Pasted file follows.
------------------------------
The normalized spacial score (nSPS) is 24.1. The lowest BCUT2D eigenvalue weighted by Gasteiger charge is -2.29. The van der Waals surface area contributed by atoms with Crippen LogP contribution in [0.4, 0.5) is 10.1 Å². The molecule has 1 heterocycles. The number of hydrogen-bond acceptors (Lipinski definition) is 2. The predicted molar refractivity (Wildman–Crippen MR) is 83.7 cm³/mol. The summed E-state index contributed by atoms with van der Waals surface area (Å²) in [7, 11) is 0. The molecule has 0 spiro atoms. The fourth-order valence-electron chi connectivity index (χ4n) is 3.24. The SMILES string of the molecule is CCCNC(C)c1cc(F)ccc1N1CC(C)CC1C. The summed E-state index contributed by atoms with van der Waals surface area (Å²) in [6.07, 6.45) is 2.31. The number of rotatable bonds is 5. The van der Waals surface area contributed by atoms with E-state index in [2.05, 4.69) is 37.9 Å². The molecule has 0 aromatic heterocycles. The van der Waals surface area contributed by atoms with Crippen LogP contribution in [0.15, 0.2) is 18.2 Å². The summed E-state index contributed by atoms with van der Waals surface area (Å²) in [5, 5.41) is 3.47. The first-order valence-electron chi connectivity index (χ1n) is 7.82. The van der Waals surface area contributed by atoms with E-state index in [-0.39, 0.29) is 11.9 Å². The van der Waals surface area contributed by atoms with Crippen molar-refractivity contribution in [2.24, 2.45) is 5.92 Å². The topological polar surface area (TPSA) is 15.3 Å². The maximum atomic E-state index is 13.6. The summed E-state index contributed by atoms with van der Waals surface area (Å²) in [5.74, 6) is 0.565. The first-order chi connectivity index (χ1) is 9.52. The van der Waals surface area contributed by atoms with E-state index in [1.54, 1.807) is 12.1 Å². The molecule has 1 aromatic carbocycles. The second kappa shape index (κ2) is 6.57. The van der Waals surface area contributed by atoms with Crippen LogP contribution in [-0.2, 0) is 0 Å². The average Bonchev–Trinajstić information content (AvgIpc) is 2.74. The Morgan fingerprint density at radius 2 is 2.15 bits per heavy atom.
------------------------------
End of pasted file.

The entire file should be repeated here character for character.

The normalized spacial score (nSPS) is 24.1. The lowest BCUT2D eigenvalue weighted by Gasteiger charge is -2.29. The van der Waals surface area contributed by atoms with Crippen LogP contribution in [0.4, 0.5) is 10.1 Å². The molecule has 1 heterocycles. The number of hydrogen-bond acceptors (Lipinski definition) is 2. The predicted molar refractivity (Wildman–Crippen MR) is 83.7 cm³/mol. The summed E-state index contributed by atoms with van der Waals surface area (Å²) in [7, 11) is 0. The molecule has 0 spiro atoms. The fourth-order valence-electron chi connectivity index (χ4n) is 3.24. The SMILES string of the molecule is CCCNC(C)c1cc(F)ccc1N1CC(C)CC1C. The summed E-state index contributed by atoms with van der Waals surface area (Å²) in [6.07, 6.45) is 2.31. The number of rotatable bonds is 5. The van der Waals surface area contributed by atoms with E-state index in [2.05, 4.69) is 37.9 Å². The molecule has 0 aromatic heterocycles. The van der Waals surface area contributed by atoms with Crippen LogP contribution in [0.15, 0.2) is 18.2 Å². The summed E-state index contributed by atoms with van der Waals surface area (Å²) in [5, 5.41) is 3.47. The first-order valence-electron chi connectivity index (χ1n) is 7.82. The van der Waals surface area contributed by atoms with E-state index in [-0.39, 0.29) is 11.9 Å². The van der Waals surface area contributed by atoms with Crippen molar-refractivity contribution in [2.24, 2.45) is 5.92 Å². The topological polar surface area (TPSA) is 15.3 Å². The maximum atomic E-state index is 13.6. The summed E-state index contributed by atoms with van der Waals surface area (Å²) in [5.74, 6) is 0.565. The first-order chi connectivity index (χ1) is 9.52. The van der Waals surface area contributed by atoms with E-state index in [1.54, 1.807) is 12.1 Å². The molecule has 1 aromatic carbocycles. The second kappa shape index (κ2) is 6.57. The van der Waals surface area contributed by atoms with Crippen LogP contribution in [-0.2, 0) is 0 Å². The average Bonchev–Trinajstić information content (AvgIpc) is 2.74. The Morgan fingerprint density at radius 2 is 2.15 bits per heavy atom.